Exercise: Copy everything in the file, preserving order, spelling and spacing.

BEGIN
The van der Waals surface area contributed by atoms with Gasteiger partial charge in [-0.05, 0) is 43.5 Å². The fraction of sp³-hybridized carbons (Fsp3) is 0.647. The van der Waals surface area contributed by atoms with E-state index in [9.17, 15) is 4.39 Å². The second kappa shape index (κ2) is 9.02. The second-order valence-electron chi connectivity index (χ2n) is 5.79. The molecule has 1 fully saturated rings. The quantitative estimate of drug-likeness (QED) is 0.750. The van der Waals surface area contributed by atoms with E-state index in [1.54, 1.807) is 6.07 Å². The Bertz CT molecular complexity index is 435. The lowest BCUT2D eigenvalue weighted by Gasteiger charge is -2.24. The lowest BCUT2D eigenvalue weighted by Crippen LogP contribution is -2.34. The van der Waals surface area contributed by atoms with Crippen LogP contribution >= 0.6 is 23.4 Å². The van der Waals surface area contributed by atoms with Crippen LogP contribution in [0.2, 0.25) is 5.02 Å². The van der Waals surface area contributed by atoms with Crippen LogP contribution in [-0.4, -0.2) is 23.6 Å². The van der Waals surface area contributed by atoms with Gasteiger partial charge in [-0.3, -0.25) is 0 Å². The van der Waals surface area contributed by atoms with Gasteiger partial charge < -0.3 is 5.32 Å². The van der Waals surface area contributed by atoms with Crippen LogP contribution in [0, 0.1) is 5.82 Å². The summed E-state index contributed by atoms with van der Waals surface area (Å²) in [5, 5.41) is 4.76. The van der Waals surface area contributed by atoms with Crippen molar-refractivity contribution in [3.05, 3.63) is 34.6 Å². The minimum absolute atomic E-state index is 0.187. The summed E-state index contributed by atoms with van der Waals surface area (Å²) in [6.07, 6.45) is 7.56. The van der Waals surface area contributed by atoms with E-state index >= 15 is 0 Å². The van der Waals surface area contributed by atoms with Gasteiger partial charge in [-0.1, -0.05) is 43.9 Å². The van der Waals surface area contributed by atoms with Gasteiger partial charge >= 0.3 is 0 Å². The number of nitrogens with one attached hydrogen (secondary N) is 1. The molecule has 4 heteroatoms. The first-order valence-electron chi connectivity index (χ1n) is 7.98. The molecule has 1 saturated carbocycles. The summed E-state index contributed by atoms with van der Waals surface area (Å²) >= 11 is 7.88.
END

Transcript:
The van der Waals surface area contributed by atoms with Gasteiger partial charge in [-0.05, 0) is 43.5 Å². The fraction of sp³-hybridized carbons (Fsp3) is 0.647. The van der Waals surface area contributed by atoms with E-state index in [9.17, 15) is 4.39 Å². The second kappa shape index (κ2) is 9.02. The second-order valence-electron chi connectivity index (χ2n) is 5.79. The molecule has 1 fully saturated rings. The quantitative estimate of drug-likeness (QED) is 0.750. The van der Waals surface area contributed by atoms with E-state index in [1.54, 1.807) is 6.07 Å². The Bertz CT molecular complexity index is 435. The lowest BCUT2D eigenvalue weighted by Gasteiger charge is -2.24. The lowest BCUT2D eigenvalue weighted by Crippen LogP contribution is -2.34. The van der Waals surface area contributed by atoms with Crippen LogP contribution >= 0.6 is 23.4 Å². The van der Waals surface area contributed by atoms with Crippen LogP contribution in [0.2, 0.25) is 5.02 Å². The van der Waals surface area contributed by atoms with Crippen LogP contribution in [-0.4, -0.2) is 23.6 Å². The van der Waals surface area contributed by atoms with Gasteiger partial charge in [-0.3, -0.25) is 0 Å². The van der Waals surface area contributed by atoms with Gasteiger partial charge < -0.3 is 5.32 Å². The van der Waals surface area contributed by atoms with Crippen LogP contribution in [0, 0.1) is 5.82 Å². The summed E-state index contributed by atoms with van der Waals surface area (Å²) in [5, 5.41) is 4.76. The van der Waals surface area contributed by atoms with Crippen molar-refractivity contribution in [3.05, 3.63) is 34.6 Å². The minimum absolute atomic E-state index is 0.187. The summed E-state index contributed by atoms with van der Waals surface area (Å²) in [6.07, 6.45) is 7.56. The van der Waals surface area contributed by atoms with E-state index >= 15 is 0 Å². The van der Waals surface area contributed by atoms with Gasteiger partial charge in [-0.1, -0.05) is 43.9 Å². The van der Waals surface area contributed by atoms with Gasteiger partial charge >= 0.3 is 0 Å². The number of nitrogens with one attached hydrogen (secondary N) is 1. The molecule has 4 heteroatoms. The first-order valence-electron chi connectivity index (χ1n) is 7.98. The molecule has 1 saturated carbocycles. The summed E-state index contributed by atoms with van der Waals surface area (Å²) >= 11 is 7.88.